[Susan Winchester] 00:33:42 And on, you know, succession planning, experi during the succession planning meetings, we were often not even referring to the competencies, they were using totally different language to talk about people and capability that I, I just got frustrated with the competency models. I got people in my office that were upset that they didn't get a job. And it was hard for me to explain, of course you using competency models, why they weren't selected. And, um, luckily, uh, very early in my career, this would've been back in the mid nineties. Um, I was, uh, introduced to a body of work that was, uh, done over many years in many companies, large, small for profit, not for profit, uh, all over the world. And, um, the, the work was originally led by a guy named Dr. Elliot jacks, but many contemporaries have built on that original work. Um, but he had, he had looked at, you know, how, what makes an effective organization and into way oversimplify this amazing man's research over 50 years, he looked at, you know, how do you design an organization to drive the strategy?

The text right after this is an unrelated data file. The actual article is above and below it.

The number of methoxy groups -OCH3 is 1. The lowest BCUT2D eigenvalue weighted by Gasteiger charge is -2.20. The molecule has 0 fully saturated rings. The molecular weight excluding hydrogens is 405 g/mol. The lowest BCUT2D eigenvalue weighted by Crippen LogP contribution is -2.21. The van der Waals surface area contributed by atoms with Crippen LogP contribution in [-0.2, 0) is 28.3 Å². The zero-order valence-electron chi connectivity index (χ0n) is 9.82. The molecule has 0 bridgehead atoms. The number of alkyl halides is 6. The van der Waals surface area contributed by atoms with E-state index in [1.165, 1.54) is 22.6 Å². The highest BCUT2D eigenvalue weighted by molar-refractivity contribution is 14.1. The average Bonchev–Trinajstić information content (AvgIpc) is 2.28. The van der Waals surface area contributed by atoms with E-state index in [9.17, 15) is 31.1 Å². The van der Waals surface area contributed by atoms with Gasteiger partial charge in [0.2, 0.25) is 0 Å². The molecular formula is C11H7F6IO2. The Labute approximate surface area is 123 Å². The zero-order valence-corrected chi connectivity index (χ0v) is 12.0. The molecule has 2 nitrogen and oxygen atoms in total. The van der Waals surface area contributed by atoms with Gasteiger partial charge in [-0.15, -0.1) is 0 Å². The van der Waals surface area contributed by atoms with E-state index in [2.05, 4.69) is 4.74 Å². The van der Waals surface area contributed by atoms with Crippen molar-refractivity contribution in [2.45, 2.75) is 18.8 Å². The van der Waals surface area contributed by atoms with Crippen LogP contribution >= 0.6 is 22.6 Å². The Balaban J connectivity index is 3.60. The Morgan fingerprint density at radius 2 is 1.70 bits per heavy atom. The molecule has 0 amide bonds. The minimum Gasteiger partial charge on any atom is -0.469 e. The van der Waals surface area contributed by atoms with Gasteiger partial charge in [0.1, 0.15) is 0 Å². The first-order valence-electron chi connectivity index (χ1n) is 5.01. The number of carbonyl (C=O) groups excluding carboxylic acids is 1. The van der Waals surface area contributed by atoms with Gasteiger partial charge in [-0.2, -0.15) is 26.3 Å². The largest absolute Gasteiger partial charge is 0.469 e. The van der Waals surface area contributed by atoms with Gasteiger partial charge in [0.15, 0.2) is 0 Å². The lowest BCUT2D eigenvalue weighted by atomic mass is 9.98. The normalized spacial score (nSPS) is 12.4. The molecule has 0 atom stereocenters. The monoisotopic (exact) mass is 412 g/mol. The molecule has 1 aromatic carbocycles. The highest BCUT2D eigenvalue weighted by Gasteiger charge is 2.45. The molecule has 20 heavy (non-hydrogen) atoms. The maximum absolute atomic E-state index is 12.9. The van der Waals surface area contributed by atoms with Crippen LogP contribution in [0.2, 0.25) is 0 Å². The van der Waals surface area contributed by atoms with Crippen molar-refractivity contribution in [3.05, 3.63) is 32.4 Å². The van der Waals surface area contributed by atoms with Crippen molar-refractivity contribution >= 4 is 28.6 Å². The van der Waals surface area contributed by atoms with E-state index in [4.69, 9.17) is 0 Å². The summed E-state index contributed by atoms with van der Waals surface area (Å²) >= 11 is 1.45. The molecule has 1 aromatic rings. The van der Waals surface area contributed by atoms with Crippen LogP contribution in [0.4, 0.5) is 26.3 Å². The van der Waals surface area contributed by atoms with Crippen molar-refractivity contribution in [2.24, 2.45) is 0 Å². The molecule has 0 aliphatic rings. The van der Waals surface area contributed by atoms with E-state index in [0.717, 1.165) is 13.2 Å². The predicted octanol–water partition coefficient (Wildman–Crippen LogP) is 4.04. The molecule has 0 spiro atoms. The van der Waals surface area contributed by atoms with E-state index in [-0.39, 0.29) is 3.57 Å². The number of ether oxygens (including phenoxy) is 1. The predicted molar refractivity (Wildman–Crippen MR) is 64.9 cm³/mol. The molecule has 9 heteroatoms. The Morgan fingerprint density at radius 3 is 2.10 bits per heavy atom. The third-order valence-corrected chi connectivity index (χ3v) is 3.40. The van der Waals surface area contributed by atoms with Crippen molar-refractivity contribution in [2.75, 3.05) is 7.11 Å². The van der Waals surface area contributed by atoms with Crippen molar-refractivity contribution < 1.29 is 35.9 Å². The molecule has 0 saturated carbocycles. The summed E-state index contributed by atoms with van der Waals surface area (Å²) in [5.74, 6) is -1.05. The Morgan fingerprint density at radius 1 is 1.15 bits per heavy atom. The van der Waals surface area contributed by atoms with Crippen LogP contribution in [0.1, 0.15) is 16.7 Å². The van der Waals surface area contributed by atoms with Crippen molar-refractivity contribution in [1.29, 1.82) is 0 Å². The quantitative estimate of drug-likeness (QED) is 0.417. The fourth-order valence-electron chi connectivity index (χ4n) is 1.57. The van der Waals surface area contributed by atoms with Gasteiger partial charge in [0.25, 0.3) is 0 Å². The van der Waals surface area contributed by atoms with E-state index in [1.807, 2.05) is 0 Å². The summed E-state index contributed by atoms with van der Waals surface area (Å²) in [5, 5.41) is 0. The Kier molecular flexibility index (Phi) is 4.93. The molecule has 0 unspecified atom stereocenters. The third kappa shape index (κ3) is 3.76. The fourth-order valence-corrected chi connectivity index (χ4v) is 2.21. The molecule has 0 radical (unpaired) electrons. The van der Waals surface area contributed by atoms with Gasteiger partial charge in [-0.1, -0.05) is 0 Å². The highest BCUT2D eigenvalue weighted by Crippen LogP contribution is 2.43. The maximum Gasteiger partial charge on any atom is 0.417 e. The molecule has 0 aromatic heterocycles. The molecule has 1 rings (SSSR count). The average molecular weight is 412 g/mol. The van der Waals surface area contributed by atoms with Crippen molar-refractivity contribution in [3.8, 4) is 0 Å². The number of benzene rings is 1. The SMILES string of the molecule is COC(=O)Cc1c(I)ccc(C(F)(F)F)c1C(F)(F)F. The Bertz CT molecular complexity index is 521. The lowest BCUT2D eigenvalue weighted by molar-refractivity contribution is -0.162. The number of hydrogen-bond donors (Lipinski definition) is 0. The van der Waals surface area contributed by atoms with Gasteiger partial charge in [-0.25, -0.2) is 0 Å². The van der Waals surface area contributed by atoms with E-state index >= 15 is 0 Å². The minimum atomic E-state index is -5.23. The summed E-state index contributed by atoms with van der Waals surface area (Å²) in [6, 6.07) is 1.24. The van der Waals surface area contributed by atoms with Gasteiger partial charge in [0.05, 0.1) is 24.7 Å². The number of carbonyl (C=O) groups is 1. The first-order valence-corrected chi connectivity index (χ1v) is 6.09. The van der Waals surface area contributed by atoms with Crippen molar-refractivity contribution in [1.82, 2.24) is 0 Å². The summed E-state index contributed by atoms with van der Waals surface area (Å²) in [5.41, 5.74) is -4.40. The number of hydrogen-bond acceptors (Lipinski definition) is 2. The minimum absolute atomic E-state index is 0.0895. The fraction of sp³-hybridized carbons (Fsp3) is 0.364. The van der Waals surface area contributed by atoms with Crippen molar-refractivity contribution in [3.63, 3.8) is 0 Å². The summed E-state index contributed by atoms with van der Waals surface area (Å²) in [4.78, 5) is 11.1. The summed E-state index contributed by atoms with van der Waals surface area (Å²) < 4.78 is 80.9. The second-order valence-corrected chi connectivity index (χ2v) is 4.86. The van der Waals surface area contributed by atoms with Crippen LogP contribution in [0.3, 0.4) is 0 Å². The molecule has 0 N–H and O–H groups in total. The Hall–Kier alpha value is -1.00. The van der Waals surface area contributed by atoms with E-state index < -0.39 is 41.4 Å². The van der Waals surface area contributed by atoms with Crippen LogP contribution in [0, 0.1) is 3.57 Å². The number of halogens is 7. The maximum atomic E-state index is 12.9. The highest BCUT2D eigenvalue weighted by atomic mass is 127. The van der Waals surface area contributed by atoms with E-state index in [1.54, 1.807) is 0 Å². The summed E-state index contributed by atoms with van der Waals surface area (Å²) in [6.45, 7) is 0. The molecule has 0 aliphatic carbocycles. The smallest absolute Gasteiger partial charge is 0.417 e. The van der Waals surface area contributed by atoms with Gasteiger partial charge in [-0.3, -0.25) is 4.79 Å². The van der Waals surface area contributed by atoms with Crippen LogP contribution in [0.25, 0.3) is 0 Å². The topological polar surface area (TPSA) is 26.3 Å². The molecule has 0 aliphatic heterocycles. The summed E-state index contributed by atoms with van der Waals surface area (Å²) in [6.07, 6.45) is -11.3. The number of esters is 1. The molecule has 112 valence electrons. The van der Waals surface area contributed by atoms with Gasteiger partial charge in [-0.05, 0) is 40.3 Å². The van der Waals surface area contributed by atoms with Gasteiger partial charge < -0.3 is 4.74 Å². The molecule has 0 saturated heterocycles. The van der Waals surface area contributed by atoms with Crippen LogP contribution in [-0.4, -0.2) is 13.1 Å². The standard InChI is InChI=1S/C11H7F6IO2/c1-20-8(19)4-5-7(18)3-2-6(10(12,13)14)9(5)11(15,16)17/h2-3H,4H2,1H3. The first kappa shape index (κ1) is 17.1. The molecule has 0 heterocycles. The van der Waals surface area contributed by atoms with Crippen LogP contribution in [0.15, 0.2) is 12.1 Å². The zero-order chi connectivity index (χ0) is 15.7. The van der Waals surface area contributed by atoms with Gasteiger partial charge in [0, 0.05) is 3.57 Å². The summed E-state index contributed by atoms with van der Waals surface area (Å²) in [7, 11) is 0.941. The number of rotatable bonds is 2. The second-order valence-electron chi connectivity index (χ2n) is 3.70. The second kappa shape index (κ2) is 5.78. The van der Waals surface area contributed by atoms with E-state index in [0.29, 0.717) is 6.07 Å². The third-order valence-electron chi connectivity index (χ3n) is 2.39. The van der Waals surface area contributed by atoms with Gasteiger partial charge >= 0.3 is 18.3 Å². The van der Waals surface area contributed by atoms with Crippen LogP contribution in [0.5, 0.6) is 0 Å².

[Susan Winchester] 00:34:46 How do you match people into those roles? And then how do you ensure managerial practices that foster trust and performance and the part about matching people into roles? He never had a name for what he was looking at, but he spent years and years looking at what makes people successful. And, um, the model was a, what I would describe as a little bit theoretical in, in not, you know, maybe a little bit too academic. And so I adapted it slightly to make it more pragmatic for organizations and I named it, I call it the suitability model. In other words, how do you determine who is best suited to do a role? And it really becomes the foundation of every talent decision we make. How do we select people? How do we, um, develop people? How do we, uh, put people on succession plans? How do we manage performance?